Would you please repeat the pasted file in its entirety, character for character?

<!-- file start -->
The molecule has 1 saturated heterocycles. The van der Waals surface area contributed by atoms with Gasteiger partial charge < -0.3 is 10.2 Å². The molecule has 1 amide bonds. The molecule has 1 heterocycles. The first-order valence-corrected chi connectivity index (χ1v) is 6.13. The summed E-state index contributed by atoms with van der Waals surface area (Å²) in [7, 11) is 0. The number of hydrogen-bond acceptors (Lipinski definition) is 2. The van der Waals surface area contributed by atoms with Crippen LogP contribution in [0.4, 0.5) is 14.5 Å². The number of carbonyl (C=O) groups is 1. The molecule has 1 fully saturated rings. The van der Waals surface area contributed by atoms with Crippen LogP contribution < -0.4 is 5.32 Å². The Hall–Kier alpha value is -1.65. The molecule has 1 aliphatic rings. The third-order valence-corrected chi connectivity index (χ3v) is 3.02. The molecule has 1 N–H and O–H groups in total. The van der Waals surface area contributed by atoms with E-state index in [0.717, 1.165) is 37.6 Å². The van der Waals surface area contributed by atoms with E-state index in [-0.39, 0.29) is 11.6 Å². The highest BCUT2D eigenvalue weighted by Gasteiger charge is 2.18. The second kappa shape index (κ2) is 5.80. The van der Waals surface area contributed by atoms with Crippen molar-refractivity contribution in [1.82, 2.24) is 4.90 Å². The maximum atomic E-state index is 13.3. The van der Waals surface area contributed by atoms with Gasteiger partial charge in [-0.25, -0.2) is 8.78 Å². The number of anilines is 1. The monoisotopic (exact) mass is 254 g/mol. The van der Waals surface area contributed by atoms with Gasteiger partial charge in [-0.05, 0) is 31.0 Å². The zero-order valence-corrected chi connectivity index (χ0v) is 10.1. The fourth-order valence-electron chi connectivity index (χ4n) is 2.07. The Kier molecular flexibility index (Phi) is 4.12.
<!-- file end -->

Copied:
The molecule has 1 saturated heterocycles. The van der Waals surface area contributed by atoms with Gasteiger partial charge < -0.3 is 10.2 Å². The molecule has 1 amide bonds. The molecule has 1 heterocycles. The first-order valence-corrected chi connectivity index (χ1v) is 6.13. The summed E-state index contributed by atoms with van der Waals surface area (Å²) in [7, 11) is 0. The number of hydrogen-bond acceptors (Lipinski definition) is 2. The van der Waals surface area contributed by atoms with Crippen LogP contribution in [0.4, 0.5) is 14.5 Å². The number of carbonyl (C=O) groups is 1. The molecule has 1 fully saturated rings. The van der Waals surface area contributed by atoms with Crippen LogP contribution < -0.4 is 5.32 Å². The Hall–Kier alpha value is -1.65. The molecule has 1 aliphatic rings. The third-order valence-corrected chi connectivity index (χ3v) is 3.02. The molecule has 1 N–H and O–H groups in total. The van der Waals surface area contributed by atoms with E-state index in [0.717, 1.165) is 37.6 Å². The van der Waals surface area contributed by atoms with E-state index in [-0.39, 0.29) is 11.6 Å². The highest BCUT2D eigenvalue weighted by Gasteiger charge is 2.18. The second kappa shape index (κ2) is 5.80. The van der Waals surface area contributed by atoms with Crippen molar-refractivity contribution in [1.82, 2.24) is 4.90 Å². The maximum atomic E-state index is 13.3. The van der Waals surface area contributed by atoms with Gasteiger partial charge in [-0.25, -0.2) is 8.78 Å². The number of anilines is 1. The monoisotopic (exact) mass is 254 g/mol. The van der Waals surface area contributed by atoms with Gasteiger partial charge in [-0.05, 0) is 31.0 Å². The zero-order valence-corrected chi connectivity index (χ0v) is 10.1. The fourth-order valence-electron chi connectivity index (χ4n) is 2.07. The Kier molecular flexibility index (Phi) is 4.12.